Preventing fraud in real-time payments
What insights can the U.S. take from early real-time payments adopters?
Change is constant in the banking and payments industry – and organizations that can keep pace with this change while outsmarting the associated risks, gain a competitive advantage.
One significant change across the industry currently is the widespread move to real-time, account-to-account payments.
Many are saying that it’s about time, not least because real-time payments support the modernization of our banking systems, reflecting the increasingly real-time nature of commerce and the API economy.
Also known as faster payments, instant payments and RTP, real-time payments offer opportunities for new payments use cases and impact other payment types – both in obvious ways (such as the displacement of cash and checks) and surprising ways (such as the convergence of bank payments and cards infrastructures over time).
Real-Time Payments are coming to the U.S.
Now, real-time payments are coming to the United States, with The Clearing House launching its Real-Time Payments (RTP) service in 2017.
Banks and payment service providers are already seeing advantages from real-time payments, including:
- Developing innovative real-time payments products that meet the needs of the API economy
- Reducing cash and check usage
- Introducing new facilities, such as Request for Payment (RFP), which enable one party to request a payment, to which the payee may initiate and authorise a credit transfer
What associated risks could the move bring?
Alongside the benefits, any advance in payments technology also bring its challenges to banks – particularly their fraud operations teams.
Real-time payments are processed as they happen and cannot be reversed – there is no time for manual fraud review steps. Not all these payments are low-value person-to-person payments. In the U.K., for example, the average transaction through Faster Payments is approximately $1,000.
So, criminals see opportunities to exploit vulnerabilities in existing fraud systems – particularly when you need to make fraud decisions almost immediately.
From what we’ve seen in the UK & Europe with balance transfers and transfer-to-bank fraud, there are three key areas of risk for organizations to manage in the move to real-time payments:
- Making accurate fraud decisions quickly This industry shift means tackling fraud in a new market space, without relying on historical data. It is essential that instant payments systems have integrated fraud systems that keep one step ahead of the criminals to make informed fraud decisions within seconds.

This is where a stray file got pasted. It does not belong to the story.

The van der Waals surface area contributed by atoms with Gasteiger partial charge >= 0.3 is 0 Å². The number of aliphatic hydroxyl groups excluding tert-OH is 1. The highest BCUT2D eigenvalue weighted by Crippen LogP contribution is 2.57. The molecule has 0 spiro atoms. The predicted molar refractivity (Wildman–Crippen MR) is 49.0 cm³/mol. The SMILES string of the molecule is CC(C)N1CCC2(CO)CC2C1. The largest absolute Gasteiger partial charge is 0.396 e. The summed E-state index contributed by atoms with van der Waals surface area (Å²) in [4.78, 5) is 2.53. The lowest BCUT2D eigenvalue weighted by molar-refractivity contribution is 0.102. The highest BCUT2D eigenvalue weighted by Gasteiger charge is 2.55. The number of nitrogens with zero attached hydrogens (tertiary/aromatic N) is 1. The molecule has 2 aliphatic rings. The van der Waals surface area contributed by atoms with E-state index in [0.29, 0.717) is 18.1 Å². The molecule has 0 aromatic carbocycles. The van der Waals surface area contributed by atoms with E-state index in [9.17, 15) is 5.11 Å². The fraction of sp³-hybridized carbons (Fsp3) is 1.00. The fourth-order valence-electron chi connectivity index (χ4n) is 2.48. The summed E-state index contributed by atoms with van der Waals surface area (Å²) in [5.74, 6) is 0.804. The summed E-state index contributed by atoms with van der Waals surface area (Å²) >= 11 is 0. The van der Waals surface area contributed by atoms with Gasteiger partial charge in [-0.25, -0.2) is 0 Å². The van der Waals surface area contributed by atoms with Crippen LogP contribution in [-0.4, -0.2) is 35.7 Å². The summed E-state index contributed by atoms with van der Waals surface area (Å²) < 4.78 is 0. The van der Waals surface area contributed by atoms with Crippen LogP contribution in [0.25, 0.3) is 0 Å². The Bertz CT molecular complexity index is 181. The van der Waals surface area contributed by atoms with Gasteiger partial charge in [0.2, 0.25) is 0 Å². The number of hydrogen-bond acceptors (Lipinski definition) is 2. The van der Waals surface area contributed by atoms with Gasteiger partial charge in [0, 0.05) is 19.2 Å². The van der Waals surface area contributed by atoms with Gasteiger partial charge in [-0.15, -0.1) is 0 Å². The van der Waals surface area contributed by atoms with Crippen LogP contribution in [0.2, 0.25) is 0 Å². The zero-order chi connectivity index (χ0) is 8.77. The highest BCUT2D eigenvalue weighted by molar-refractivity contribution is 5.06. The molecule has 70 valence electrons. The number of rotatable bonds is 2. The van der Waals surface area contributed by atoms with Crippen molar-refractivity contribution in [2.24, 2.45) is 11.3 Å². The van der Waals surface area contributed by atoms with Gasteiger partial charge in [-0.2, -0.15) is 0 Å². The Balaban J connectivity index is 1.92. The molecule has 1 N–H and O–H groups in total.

- Preparing for targeted fraud attacks Many existing fraud systems have no automated decision workflow and rely on manual review. Fraudsters may exploit this vulnerability, hitting banks with a number of attacks in short timeframes, similar to a brute force attack. Fraud teams will become inundated with cases and need to act quickly to protect their customers.
- Managing the risk of increasing fraud operations costs Existing fraud systems which rely on manual review and static data cannot take the strain of new threats, producing too many false alerts for operations teams to deal with. To avoid increasing recruitment costs, organizations need to understand individual payment behaviour holistically, in real time, to make fast, accurate, automated decisions.
We saw similar rapid change in fraud management when the U.S. moved to EMV in 2015. Understanding real-time individual behaviour, particularly in digital environments, was essential to cope with the consequent rise in Card Not Present fraud.
So, how do we tackle these real-time payments risks?
Time for some good news. What we’ve learnt is that banks can keep one step ahead by understanding every individual in real-time, without facing high implementation or upgrade costs.
We know that banks see implementing real-time payments as the foundation of their future payments architecture. They are turning to modern systems fit for this purpose, rather than relying on heavyweight, costly, turn-of-the-century technology. The same applies to their fraud platforms.
Advanced machine learning technology uses adaptive behavioural analytics to monitor individuals in real time and spot exactly when behaviour changes. By detecting anomalies across every event and channel, banks can spot and block new fraud attacks as they occur.
Icon Solutions’ partner Featurespace’s ARIC platform uses this exact approach to give banks informed, automated business decision making – increasing client control over customer protection, without blocking genuine customer activity.
What’s the next steps for organizations wanting to embrace real-time payments?
With lightweight payments frameworks, machine learning and adaptive behavioural analytics, banks making the business case for real-time payments systems no longer need to face high implementation or upgrade costs.
First published on Bobsguide